Format

Send to

Choose Destination
J Am Acad Child Adolesc Psychiatry. 2008 Sep;47(9):1030-8. doi: 10.1097/CHI.ObO13e31817eec98.

Joint development of bullying and victimization in adolescence: relations to delinquency and self-harm.

Author information

1
King's College London, Institute of Psychiatry, London, UK. Ted.Barker@iop.kcl.ac.uk

Abstract

OBJECTIVE:

To estimate trajectories of bullying and victimization in early to mid-adolescence, associations between the trajectories, and links with delinquency and self-harm.

METHOD:

A total of 3,932 adolescents (50% boys) reported bullying (ages 14 to 16), victimization (ages 13 to 16), delinquency (age 16), and self-harm (age 16).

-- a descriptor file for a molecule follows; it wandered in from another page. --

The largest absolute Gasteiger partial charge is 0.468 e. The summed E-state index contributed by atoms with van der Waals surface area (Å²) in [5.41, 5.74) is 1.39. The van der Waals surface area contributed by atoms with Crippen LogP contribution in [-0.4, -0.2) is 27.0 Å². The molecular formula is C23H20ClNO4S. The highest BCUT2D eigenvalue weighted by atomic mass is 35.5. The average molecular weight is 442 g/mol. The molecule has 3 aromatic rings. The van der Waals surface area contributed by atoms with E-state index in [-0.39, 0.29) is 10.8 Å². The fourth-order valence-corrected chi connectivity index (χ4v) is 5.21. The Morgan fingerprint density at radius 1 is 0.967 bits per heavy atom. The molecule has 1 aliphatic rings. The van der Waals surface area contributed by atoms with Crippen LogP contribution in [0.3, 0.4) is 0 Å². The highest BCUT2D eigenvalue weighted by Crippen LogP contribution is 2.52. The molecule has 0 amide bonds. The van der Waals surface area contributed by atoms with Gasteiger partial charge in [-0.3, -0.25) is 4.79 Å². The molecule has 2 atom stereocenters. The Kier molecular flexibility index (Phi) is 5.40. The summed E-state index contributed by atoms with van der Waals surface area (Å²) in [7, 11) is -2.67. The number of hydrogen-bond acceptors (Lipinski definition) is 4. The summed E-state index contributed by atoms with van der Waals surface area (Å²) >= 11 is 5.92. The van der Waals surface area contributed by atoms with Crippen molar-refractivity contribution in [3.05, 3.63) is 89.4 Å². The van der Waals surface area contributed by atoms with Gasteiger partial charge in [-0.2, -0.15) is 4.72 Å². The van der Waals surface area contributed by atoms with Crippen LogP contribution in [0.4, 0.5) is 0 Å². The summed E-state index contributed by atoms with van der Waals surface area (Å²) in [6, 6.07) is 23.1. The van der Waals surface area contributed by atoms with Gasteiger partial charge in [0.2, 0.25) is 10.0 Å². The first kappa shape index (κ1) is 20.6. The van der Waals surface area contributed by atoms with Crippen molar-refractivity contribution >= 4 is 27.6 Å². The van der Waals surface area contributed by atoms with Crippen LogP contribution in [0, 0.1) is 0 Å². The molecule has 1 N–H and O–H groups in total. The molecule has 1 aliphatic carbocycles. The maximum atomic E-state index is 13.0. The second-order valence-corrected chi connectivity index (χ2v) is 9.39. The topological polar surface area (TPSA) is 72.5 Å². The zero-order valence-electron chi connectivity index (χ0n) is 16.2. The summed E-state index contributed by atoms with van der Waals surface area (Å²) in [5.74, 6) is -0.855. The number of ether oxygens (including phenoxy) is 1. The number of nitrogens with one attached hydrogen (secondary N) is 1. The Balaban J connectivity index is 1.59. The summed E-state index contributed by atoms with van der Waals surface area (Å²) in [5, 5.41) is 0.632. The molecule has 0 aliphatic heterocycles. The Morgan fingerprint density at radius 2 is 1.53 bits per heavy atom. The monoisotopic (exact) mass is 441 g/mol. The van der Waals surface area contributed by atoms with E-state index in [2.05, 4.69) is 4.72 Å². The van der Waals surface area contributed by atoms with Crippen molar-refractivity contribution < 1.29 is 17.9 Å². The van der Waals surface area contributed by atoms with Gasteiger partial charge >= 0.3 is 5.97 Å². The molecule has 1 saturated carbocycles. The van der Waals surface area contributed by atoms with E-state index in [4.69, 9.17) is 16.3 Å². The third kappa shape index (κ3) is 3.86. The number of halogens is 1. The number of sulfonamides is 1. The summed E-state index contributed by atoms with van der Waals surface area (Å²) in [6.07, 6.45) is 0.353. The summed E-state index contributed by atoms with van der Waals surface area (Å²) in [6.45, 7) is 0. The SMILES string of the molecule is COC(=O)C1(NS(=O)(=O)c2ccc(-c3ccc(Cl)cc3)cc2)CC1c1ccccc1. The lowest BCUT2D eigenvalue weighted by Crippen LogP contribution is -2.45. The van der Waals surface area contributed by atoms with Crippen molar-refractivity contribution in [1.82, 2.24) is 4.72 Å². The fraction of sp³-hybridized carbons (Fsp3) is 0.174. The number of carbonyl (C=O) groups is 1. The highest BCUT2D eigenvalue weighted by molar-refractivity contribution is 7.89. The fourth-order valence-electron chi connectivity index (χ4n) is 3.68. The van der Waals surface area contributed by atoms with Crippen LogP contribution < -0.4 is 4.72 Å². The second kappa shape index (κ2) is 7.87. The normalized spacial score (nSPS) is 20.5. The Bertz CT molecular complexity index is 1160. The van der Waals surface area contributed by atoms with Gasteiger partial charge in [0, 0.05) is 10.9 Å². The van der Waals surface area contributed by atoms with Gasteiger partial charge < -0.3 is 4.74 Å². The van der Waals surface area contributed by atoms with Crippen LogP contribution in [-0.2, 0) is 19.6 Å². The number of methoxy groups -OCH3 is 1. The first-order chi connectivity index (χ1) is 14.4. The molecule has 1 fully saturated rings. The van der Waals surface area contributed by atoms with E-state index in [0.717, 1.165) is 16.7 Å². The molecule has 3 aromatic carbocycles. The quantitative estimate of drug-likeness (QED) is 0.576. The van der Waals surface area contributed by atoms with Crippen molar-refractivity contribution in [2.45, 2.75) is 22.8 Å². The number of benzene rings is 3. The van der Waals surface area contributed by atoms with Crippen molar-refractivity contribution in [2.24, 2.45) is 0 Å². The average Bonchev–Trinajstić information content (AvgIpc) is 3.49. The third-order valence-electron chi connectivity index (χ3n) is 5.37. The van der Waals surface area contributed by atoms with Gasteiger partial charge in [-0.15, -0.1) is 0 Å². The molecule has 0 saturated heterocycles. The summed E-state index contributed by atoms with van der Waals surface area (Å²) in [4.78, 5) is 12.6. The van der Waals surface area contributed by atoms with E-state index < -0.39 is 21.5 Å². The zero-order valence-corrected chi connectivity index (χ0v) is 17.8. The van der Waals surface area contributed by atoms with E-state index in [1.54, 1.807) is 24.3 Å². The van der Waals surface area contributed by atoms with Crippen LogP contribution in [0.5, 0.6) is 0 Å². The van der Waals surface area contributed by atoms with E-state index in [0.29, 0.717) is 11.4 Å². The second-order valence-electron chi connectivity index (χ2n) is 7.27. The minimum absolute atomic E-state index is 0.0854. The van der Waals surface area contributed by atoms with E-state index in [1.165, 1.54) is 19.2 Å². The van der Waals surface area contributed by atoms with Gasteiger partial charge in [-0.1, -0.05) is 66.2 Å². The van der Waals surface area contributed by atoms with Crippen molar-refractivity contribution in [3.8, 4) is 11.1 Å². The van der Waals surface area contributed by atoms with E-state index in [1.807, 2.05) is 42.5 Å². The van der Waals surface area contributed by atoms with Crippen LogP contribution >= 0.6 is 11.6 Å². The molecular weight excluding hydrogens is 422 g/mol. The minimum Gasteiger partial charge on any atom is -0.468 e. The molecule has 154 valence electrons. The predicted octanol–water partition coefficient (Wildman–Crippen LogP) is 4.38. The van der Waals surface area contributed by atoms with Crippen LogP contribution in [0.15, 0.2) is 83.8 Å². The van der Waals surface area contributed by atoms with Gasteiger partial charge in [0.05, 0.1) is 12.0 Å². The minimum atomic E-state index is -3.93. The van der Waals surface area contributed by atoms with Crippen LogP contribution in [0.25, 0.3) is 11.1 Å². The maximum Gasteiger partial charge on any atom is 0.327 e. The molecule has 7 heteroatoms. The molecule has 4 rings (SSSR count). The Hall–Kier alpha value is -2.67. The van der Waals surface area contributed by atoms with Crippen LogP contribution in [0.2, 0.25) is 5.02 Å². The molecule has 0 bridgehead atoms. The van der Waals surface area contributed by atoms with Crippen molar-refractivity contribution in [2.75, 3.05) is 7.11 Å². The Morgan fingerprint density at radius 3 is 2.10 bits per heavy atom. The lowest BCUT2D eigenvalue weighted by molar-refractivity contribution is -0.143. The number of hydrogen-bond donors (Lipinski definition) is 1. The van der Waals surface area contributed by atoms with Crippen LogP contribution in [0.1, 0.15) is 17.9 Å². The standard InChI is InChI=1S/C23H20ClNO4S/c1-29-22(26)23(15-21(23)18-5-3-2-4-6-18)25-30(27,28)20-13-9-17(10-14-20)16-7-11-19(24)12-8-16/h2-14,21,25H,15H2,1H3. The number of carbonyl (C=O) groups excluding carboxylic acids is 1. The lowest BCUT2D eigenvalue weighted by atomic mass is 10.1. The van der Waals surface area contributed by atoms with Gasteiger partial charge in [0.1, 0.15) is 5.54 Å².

RESULTS:

Two bullying trajectories (low/decreasing, high/increasing) and three victimization trajectories (low, high/decreasing, high/increasing) were identified. Over time, victimization increased the likelihood of involvement in bullying to a greater extent than bullying increased the likelihood of victimization. Boys and girls in the high/increasing bullying and the low or high/increasing victimization trajectories (i.e., the bullies and the bully-victims) were highest in mid-adolescent delinquency. Girls following the high/increasing bullying and high/increasing victimization trajectories (bully-victims) were the highest in mid-adolescent self-harm.

CONCLUSIONS:

Youths who are victimized by their peers are at increased risk, in turn, of victimizing others. Sex-specific adjustment problems are associated with differing patterns of involvement in bullying and victimization among adolescents.

PMID:
18665001
DOI:
10.1097/CHI.ObO13e31817eec98
[Indexed for MEDLINE]

Supplemental Content

Full text links

Icon for Elsevier Science
Loading ...
Support Center